Police shot Chance Narvaes in the hand at Roosevelt High School in Honolulu on Jan. 28, 2014, after he pulled a knife on them. Officers had wanted to take him into custody for being a runaway. Instead, he ended up facing three counts of attempted murder.

At the time, Narvaes, who was 17, suffered from schizophrenia and other symptoms of severe psychosis, according to his mother, Shereen Narvaes. She said he was a troubled teen, who heard voices and would frequently run away from home.

“It’s not that he’s a criminal,” she told Civil Beat. “He’s mentally ill.”

Adolescent suicide attempts that were treated in hospitals have gone up more than 30 percent in the last five years. That adds up to $1.18 million per year in medical charges, according to Hawaii Department of Health data.
Adolescent suicide attempts that were treated in hospitals have gone up more than 30 percent in the last five years. That adds up to $1.18 million per year in medical charges, according to Hawaii Department of Health data. Ryan Melaugh/Flickr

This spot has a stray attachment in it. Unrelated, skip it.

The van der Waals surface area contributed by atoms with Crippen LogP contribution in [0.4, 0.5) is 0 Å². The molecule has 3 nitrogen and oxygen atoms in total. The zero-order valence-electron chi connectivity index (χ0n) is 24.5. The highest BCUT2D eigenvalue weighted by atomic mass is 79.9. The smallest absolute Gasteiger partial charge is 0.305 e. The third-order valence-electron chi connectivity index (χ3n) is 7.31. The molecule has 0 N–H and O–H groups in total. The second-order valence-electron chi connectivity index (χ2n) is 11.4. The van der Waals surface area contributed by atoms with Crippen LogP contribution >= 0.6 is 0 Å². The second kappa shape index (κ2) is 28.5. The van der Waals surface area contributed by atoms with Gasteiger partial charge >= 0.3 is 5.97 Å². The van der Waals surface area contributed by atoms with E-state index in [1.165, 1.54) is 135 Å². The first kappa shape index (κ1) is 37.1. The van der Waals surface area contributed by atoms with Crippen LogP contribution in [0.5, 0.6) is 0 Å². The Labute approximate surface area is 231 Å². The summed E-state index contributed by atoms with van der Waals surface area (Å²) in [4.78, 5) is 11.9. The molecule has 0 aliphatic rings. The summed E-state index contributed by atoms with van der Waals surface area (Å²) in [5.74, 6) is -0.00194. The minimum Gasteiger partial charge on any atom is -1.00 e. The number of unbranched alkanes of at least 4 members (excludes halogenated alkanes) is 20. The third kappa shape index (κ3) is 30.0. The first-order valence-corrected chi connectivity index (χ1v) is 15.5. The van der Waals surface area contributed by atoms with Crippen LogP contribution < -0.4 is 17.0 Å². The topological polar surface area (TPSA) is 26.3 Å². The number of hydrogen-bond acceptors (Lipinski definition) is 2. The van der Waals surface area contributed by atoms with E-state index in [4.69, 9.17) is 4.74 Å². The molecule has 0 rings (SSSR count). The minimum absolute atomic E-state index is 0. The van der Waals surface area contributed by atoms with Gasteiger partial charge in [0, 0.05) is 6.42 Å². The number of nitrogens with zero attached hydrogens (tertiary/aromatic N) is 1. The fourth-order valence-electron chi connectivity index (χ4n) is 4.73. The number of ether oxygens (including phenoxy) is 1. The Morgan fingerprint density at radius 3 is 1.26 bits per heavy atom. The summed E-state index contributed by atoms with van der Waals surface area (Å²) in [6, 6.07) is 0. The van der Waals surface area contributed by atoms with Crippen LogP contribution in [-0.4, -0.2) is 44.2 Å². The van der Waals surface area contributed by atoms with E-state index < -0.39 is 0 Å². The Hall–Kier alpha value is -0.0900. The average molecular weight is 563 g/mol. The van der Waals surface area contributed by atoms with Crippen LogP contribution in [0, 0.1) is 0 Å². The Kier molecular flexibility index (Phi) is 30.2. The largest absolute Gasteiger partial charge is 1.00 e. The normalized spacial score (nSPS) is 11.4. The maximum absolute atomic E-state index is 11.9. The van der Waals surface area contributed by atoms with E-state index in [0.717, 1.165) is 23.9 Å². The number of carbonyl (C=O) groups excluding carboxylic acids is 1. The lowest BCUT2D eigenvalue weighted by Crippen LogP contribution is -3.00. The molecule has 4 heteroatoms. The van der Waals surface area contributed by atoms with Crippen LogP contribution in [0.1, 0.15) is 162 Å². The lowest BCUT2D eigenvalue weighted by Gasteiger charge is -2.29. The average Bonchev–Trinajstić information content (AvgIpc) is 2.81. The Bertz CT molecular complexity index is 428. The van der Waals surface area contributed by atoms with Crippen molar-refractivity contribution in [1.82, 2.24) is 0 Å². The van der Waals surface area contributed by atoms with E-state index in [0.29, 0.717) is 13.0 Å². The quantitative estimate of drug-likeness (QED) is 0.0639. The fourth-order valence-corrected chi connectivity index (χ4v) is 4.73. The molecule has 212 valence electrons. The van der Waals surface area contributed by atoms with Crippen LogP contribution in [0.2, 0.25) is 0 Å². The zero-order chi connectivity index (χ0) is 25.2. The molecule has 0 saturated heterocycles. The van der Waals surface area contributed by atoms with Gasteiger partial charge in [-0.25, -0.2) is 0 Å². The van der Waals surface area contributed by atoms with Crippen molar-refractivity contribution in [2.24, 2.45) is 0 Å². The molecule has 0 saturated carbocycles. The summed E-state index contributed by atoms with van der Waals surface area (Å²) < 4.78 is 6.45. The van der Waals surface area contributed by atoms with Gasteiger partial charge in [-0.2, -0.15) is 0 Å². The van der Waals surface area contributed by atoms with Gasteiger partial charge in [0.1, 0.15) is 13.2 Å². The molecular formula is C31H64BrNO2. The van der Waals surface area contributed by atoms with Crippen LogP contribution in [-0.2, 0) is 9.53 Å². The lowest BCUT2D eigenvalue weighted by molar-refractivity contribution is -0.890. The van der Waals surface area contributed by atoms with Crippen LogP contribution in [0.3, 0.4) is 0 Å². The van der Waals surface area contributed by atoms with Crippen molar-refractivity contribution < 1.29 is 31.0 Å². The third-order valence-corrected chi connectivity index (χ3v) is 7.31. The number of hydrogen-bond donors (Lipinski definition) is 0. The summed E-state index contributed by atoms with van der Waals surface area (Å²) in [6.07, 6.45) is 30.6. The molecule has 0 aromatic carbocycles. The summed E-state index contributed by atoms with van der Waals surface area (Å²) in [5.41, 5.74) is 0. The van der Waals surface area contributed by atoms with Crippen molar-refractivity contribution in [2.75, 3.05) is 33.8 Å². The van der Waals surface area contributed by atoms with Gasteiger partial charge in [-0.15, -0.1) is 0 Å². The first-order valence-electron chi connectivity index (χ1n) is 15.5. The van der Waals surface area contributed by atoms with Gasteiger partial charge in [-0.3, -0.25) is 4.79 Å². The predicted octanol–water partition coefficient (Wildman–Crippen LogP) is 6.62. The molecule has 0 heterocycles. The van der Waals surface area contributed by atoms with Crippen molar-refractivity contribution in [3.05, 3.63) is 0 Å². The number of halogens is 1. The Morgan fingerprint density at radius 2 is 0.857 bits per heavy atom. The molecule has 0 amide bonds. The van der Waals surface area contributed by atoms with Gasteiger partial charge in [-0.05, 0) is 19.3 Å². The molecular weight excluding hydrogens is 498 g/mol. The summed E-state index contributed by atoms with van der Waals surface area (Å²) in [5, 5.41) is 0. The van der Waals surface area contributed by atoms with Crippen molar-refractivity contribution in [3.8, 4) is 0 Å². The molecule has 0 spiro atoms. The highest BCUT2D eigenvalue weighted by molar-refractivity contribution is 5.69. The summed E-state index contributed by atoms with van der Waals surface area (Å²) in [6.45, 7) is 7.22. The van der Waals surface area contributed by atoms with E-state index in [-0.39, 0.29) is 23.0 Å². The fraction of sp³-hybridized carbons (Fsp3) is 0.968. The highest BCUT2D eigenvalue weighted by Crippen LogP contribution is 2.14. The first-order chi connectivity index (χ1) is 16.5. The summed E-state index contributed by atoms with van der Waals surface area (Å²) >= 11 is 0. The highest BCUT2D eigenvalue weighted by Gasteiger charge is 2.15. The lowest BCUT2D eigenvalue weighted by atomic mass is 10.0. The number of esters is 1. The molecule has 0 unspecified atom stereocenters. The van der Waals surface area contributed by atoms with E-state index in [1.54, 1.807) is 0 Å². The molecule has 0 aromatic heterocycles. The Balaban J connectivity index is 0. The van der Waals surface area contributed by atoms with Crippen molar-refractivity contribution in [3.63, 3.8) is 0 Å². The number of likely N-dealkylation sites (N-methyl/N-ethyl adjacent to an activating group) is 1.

Like with many Hawaii teenagers, it was a struggle to find a facility that would treat Narvaes. His mother said he escaped from multiple adolescent psychiatric wards – there are no secure residential treatment facilities for teens in the state.

Narvaes was eventually sent to the mainland to get treatment, not an uncommon fate for severally ill teens.

There’s long been a lack of bed space at hospitals for mentally ill teens on the islands. Treatment options are limited, and the problem is only getting worse.

“We’re not taking care of the most vulnerable people in our community.” — Marya Grambs, Mental Health America of Hawaii

Hawaii is in the midst of a mental health care crisis, with youths waiting for hospital beds or entering the criminal justice system. Meanwhile, hospitals across the islands are facing severe financial cutbacks.

Last year, Maui’s only adolescent facility, Molokini II, closed because of budget cuts.

From 2009 to 2011, the state lost 12 percent of its mental health budget, one of the largest such cutbacks in the country, according to the National Alliance on Mental Illness.